The Savage and the Scholar: Polish Nobel Laureate Wislawa Szymborska on the Role of the Artist in Humanizing Our History

Maria Popova

“The poet, regardless of education, age, sex, and tastes, remains in his heart of hearts the spiritual heir of primitive humanity.”

Henry David Thoreau considered the poet — a term he used broadly, not unlike we use the term artist today — humanity’s mystic laureate; the supreme teller of truth, champion of beauty, and sensemaker of reality. “The poet,” he wrote in contemplating the difference between an artist, an artisan, and a genius, “will remember only that he saw truth and beauty from his position.” But what position, exactly, does the poet — does the artist — hold today in the collective remembering we call culture?

That’s what the great Polish poet and Nobel laureate Wislawa Szymborska (July 2, 1923–February 1, 2012) explores in one of the many marvelous pieces in her Nonrequired Reading (public library) — the prose collection of Szymborska’s responses to and riffs on books she devoured during one voracious period of reading in the 1970s, which also gave us her meditations on what books do for the human spirit and how the prospect of cosmic solitude can enlarge our humanity.

In a magnificently centrifugal riff on a book about the history of the Near East in antiquity, Szymborska considers the singular inner life of the poet — and perhaps she, like Thoreau, intends for this to extrapolate to the artist in the largest sense — as the necessary bridge between our most refined artistic achievements and our most primitive nature:

The poet, regardless of education, age, sex, and tastes, remains in his heart of hearts the spiritual heir of primitive humanity. Scientific explanations of the world don’t make much of an impression on him. He is an animist and a fetishist, who believes in the secret powers sleeping in all things, and who is convinced that he may stir these forces with the help of a few well-chosen words. The poet may even have seven cum laude degrees — but at the moment when he sits down to write a poem, his rationalist school uniform begins to pinch beneath the arms. He wriggles and wheezes, undoes first one button, then another, and finally leaps out of his clothing completely, to stand exposed before all as a savage with a ring through his nose. Yes, yes, a savage, since what else can you call a person who talks in verse to the dead and the unborn, to trees, to birds, and even to lamps and table legs, except perhaps an idiot?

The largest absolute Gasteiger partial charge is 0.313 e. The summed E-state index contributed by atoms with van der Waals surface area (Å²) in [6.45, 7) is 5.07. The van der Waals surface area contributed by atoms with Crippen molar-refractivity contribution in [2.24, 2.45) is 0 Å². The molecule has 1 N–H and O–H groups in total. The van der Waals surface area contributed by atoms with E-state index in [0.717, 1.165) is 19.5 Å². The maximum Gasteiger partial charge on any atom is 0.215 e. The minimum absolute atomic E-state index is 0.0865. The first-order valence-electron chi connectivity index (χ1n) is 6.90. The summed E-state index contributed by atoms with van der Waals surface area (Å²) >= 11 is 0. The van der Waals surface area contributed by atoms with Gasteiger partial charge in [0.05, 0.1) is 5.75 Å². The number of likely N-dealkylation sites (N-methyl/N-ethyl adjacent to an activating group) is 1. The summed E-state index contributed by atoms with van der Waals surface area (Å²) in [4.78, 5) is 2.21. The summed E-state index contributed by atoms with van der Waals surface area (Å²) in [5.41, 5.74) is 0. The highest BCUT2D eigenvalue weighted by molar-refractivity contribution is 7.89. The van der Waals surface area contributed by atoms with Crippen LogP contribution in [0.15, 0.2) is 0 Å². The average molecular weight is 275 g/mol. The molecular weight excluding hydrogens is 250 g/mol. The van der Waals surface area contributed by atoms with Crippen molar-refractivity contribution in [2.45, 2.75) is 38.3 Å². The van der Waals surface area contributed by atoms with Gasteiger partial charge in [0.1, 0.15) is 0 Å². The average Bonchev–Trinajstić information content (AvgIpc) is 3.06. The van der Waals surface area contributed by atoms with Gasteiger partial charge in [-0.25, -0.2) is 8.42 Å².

She contrasts the role of the poet with that of the scholar in the craftsmanship of common experience we call history:

Let us return to the subject of history after this protracted introduction. The poet is compromised by his backwardness in this area as well. The past for him remains a history of wars and concrete individuals. Whereas for today’s historians, especially those preoccupied with constructing grand syntheses, wars and individuals are a secondary concern at best. For these historians, the prime historical movers are the means of production, the conditions of property-ownership, and the climate. Sporadic events don’t play a major role in the historical process. You may either bypass them completely or present them in such a way that they don’t distract the reader from more important matters. Phrases specially furbished for such purposes assist him here: “the achievement of supremacy,” “the loss of domination,” “the suppression of separatist tendencies,” “the sudden hampering of development,” and so on. Blood doesn’t drip from such words, the sparks of fires don’t scatter from them. It’s no longer a treacherous assault, ambush, slaughter, rape, and repression. It’s simply that country X “found itself within the range of foreign invaders” or, better, “of newcomers” or, better yet, “within range of the culture of Y.” The language of historians strives for abstraction and has largely achieved it.

Unlike the scholar, who is occupied with extracting from history the maximum amount of information, the poet is concerned not with the historical but with the eternal; not with information but with wisdom. (Lest we forget, the pursuit of wisdom in our age of information is all the more urgent today.) Szymborska captures this perfectly:

The historian calmly leafs through Gilgamesh, that most ancient epic of humankind, and immediately latches on to what he needs, i.e., “one of the earliest testaments to the formation of the state leadership’s social base.” The poet isn’t equipped to relish the epic for such reasons. Gilgamesh might just as well not exist for him if it holds only such information. But it does exist, because its titular hero mourns the death of his friend. One single human being laments the woeful fate of another single human being. For the poet this fact is of such momentous weight that it can’t be overlooked in even the most succinct historical synthesis. As I say, the poet can’t keep up, he lags behind. In his defense I can only say that someone’s got to straggle in the rear. If only to pick up what’s been trampled and lost in the triumphal procession of objective laws.

Complement the wholly terrific Nonrequired Reading with Amanda Palmer’s beautiful readings of Szymborska’s poems “Possibilities” and “Life While-You-Wait,” then revisit James Baldwin on the artist’s role in society.